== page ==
A champion on the court and a game-changer in social justice, Arthur Ashe was one of the most influential and admired individuals of the 20th century. After overcoming racial barriers to capture three major titles and having utilized his success to inspire, it was naturally appropriate that Ashe would be awarded the highest honor in tennis — Hall of Fame induction. Ashe”s remarkable life has been commemorated in the International Tennis Hall of Fame regularly since his induction. In the year ahead, the HOF will work closely with Ashe”s daughter, Camera, to create a special tribute exhibit and complementary events in honor of the 25th anniversary of his induction that will further highlight his success in tennis, as well as his achievements off the court.
“Arthur”s perseverance and athletic skill on court made him a tennis legend. His leadership ability and dedication to freedom, justice and equality played an integral role in opening minds and changing opinions around the world. In addition, he led programs to make tennis accessible and appealing to young people, and created opportunities for people to use tennis as a platform for development of positive life skills,” said Hall of Fame Chairman Christopher Clouser.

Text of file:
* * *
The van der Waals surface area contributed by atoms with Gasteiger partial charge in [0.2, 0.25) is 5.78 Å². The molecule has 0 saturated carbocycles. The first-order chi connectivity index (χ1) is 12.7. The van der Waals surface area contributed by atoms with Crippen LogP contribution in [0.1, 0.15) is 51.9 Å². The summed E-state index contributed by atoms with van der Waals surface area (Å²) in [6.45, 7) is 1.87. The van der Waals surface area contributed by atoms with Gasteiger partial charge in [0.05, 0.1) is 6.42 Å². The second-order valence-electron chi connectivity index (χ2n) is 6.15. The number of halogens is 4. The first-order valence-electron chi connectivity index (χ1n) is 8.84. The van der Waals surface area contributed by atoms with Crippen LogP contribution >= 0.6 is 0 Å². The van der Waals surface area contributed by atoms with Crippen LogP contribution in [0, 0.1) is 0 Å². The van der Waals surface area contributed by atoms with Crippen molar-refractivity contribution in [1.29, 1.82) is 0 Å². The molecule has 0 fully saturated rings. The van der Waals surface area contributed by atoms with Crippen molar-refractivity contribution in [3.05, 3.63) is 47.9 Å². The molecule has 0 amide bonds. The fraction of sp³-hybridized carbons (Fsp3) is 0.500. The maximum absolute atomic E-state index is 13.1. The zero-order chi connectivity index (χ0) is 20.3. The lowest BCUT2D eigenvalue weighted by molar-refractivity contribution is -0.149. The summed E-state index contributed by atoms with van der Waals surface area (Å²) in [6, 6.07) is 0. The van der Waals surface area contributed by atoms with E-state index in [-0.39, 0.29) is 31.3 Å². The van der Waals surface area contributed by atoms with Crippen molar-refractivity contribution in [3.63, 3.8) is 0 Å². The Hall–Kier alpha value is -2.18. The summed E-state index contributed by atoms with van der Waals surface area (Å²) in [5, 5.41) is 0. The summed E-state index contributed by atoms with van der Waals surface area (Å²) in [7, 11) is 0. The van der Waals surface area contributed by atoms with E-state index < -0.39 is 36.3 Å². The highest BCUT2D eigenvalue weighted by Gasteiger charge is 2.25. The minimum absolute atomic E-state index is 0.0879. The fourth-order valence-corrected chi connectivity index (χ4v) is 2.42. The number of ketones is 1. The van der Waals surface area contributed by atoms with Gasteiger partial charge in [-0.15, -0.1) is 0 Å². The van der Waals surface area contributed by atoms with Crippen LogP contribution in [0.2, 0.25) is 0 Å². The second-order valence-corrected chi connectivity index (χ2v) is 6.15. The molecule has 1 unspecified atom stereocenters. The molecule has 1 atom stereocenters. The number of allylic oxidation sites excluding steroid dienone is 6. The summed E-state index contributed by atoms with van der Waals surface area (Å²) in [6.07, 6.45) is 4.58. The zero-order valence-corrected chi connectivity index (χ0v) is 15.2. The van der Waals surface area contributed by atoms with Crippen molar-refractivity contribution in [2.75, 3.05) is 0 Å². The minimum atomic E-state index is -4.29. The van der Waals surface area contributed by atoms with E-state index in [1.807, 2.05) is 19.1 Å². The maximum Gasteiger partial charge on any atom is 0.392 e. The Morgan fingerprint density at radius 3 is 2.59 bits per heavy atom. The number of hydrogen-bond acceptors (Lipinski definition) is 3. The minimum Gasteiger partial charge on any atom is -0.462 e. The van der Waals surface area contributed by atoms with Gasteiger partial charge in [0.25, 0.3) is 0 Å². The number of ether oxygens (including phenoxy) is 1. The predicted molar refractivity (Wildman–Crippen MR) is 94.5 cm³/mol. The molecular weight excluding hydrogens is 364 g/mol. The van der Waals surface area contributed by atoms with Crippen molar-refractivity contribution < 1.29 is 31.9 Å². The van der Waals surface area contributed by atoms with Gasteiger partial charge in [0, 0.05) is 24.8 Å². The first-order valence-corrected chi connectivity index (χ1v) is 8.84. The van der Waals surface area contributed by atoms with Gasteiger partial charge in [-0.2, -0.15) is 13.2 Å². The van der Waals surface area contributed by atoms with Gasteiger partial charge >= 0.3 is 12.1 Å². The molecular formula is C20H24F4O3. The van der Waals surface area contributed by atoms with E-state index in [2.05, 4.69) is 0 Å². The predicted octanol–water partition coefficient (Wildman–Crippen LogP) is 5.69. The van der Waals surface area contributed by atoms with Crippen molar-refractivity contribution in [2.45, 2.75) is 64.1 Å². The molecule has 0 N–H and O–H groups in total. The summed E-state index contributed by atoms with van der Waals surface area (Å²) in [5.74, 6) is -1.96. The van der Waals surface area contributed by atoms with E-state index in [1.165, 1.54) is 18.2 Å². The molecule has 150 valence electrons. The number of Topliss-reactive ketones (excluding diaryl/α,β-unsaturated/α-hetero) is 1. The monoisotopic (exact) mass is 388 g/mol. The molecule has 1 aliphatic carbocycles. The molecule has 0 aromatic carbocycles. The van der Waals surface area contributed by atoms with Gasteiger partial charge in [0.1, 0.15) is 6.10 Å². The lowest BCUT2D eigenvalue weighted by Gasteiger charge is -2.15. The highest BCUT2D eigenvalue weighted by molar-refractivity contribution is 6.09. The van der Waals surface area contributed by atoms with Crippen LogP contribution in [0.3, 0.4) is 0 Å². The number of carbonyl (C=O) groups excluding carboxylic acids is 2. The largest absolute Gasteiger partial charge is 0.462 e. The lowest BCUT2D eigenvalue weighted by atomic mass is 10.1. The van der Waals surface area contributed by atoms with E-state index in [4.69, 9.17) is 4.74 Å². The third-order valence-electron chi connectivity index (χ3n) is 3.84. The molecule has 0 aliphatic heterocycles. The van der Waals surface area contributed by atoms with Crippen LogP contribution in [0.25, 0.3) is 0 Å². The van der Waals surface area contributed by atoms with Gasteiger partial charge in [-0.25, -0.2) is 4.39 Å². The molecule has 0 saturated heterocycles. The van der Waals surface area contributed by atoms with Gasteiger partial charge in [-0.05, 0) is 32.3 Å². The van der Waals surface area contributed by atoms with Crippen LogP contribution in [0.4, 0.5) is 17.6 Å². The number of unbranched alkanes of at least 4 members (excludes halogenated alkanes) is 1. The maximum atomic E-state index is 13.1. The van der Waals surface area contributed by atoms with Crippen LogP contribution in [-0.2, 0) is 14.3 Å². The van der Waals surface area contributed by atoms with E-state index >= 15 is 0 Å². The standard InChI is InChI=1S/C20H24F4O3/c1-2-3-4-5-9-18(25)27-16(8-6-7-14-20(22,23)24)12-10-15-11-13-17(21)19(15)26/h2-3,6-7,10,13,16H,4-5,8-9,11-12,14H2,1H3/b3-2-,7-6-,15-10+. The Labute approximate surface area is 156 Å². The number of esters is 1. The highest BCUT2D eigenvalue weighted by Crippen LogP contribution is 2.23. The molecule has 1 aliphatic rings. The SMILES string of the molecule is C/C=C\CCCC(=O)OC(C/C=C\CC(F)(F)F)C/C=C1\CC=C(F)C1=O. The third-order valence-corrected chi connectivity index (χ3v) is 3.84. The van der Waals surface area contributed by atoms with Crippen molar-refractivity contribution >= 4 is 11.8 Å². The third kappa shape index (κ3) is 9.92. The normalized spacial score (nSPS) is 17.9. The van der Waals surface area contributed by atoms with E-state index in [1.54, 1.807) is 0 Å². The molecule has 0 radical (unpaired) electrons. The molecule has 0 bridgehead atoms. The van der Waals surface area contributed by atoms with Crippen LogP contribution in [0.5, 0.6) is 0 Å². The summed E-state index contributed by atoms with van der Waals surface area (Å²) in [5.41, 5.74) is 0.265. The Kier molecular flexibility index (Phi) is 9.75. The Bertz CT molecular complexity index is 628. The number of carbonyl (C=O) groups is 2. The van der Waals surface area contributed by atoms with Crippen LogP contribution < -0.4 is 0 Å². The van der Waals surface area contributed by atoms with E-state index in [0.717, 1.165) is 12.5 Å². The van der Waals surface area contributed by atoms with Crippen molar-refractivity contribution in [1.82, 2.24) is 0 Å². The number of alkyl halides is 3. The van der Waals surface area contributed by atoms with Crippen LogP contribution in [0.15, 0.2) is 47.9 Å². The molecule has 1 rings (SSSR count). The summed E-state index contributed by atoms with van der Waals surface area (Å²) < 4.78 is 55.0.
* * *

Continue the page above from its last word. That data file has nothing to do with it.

In June, the Hall of Fame will open a special tribute exhibit to Ashe showcasing significant memorabilia from his tennis career as well as personal online casino’s mementos. Featured items of the exhibit will be Ashe”s ‘68 U.S. Open trophies, when he won both the singles and doubles titles to become the first African-American male to capture a Slam. Additional items celebrating his tennis career that will be displayed include his ‘75 Wimbledon trophy, ‘84 Davis Cup trophy, and the ‘62 ATA National Championships trophy. On a more personal level, several sculptures of Ashe will be showcased and a napkin from his 25th high school reunion, which was autographed by his classmates, will be on display.
“My family and I are so pleased to partner with the Hall of Fame for this special recognition of my father”s life and work. Tennis was a passion for my dad, and he valued the fact that his success in sport gave him a platform from which he could lobby for positive changes in the world, particularly in the area of social justice,” said Camera Ashe.
Complementing the new exhibit, the Museum will continue to showcase several tribute pieces to Ashe that are on display regularly, including a Sports Illustrated cover following his ‘75 Wimbledon victory over Jimmy Connors, a congratulatory telegram from Jackie Robinson to Ashe following his ‘68 U.S. Open win, and a letter from Martin Luther King, Jr., in which King expressed his “personal appreciation for support and solidarity in the fight for social justice, freedom and dignity for all the people in this country.”
In addition to the Museum exhibit, Ashe will be celebrated during Hall of Fame Weekend, which will be hosted July 8-10.